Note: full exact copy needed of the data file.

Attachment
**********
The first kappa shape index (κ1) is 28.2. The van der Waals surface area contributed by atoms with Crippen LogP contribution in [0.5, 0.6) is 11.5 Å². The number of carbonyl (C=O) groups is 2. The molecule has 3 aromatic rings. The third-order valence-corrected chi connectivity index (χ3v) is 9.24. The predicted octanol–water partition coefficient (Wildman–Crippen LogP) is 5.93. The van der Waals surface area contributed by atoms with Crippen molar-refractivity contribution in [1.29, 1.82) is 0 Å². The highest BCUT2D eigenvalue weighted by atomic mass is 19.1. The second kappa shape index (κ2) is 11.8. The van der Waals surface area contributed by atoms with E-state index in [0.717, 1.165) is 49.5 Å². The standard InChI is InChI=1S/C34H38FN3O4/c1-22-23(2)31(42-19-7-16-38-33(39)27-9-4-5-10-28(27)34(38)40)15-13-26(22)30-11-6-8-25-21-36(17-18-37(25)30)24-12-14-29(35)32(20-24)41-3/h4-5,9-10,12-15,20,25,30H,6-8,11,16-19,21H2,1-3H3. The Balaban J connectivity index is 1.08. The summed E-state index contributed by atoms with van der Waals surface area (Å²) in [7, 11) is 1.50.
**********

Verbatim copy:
The first kappa shape index (κ1) is 28.2. The van der Waals surface area contributed by atoms with Crippen LogP contribution in [0.5, 0.6) is 11.5 Å². The number of carbonyl (C=O) groups is 2. The molecule has 3 aromatic rings. The third-order valence-corrected chi connectivity index (χ3v) is 9.24. The predicted octanol–water partition coefficient (Wildman–Crippen LogP) is 5.93. The van der Waals surface area contributed by atoms with Crippen molar-refractivity contribution in [1.29, 1.82) is 0 Å². The highest BCUT2D eigenvalue weighted by atomic mass is 19.1. The second kappa shape index (κ2) is 11.8. The van der Waals surface area contributed by atoms with E-state index in [0.717, 1.165) is 49.5 Å². The standard InChI is InChI=1S/C34H38FN3O4/c1-22-23(2)31(42-19-7-16-38-33(39)27-9-4-5-10-28(27)34(38)40)15-13-26(22)30-11-6-8-25-21-36(17-18-37(25)30)24-12-14-29(35)32(20-24)41-3/h4-5,9-10,12-15,20,25,30H,6-8,11,16-19,21H2,1-3H3. The Balaban J connectivity index is 1.08. The summed E-state index contributed by atoms with van der Waals surface area (Å²) in [7, 11) is 1.50.